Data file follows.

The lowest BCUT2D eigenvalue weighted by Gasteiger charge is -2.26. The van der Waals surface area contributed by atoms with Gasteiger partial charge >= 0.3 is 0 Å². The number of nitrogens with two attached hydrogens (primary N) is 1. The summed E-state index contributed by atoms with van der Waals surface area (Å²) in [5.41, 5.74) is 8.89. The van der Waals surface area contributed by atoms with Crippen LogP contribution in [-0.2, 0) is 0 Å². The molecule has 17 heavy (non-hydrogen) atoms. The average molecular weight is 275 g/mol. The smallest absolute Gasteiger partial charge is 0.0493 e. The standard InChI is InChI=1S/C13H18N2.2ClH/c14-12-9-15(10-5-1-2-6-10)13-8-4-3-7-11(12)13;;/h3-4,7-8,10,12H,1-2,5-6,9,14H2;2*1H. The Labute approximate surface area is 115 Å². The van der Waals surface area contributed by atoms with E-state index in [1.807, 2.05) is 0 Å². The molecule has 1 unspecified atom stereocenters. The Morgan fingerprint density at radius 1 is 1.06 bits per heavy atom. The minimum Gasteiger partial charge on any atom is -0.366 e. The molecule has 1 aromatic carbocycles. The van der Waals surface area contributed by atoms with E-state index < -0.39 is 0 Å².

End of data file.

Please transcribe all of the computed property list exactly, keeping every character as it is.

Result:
The lowest BCUT2D eigenvalue weighted by Gasteiger charge is -2.26. The van der Waals surface area contributed by atoms with Gasteiger partial charge >= 0.3 is 0 Å². The number of nitrogens with two attached hydrogens (primary N) is 1. The summed E-state index contributed by atoms with van der Waals surface area (Å²) in [5.41, 5.74) is 8.89. The van der Waals surface area contributed by atoms with Crippen LogP contribution in [-0.2, 0) is 0 Å². The molecule has 17 heavy (non-hydrogen) atoms. The average molecular weight is 275 g/mol. The smallest absolute Gasteiger partial charge is 0.0493 e. The standard InChI is InChI=1S/C13H18N2.2ClH/c14-12-9-15(10-5-1-2-6-10)13-8-4-3-7-11(12)13;;/h3-4,7-8,10,12H,1-2,5-6,9,14H2;2*1H. The Labute approximate surface area is 115 Å². The van der Waals surface area contributed by atoms with E-state index in [1.807, 2.05) is 0 Å². The molecule has 1 unspecified atom stereocenters. The Morgan fingerprint density at radius 1 is 1.06 bits per heavy atom. The minimum Gasteiger partial charge on any atom is -0.366 e. The molecule has 1 aromatic carbocycles. The van der Waals surface area contributed by atoms with E-state index < -0.39 is 0 Å².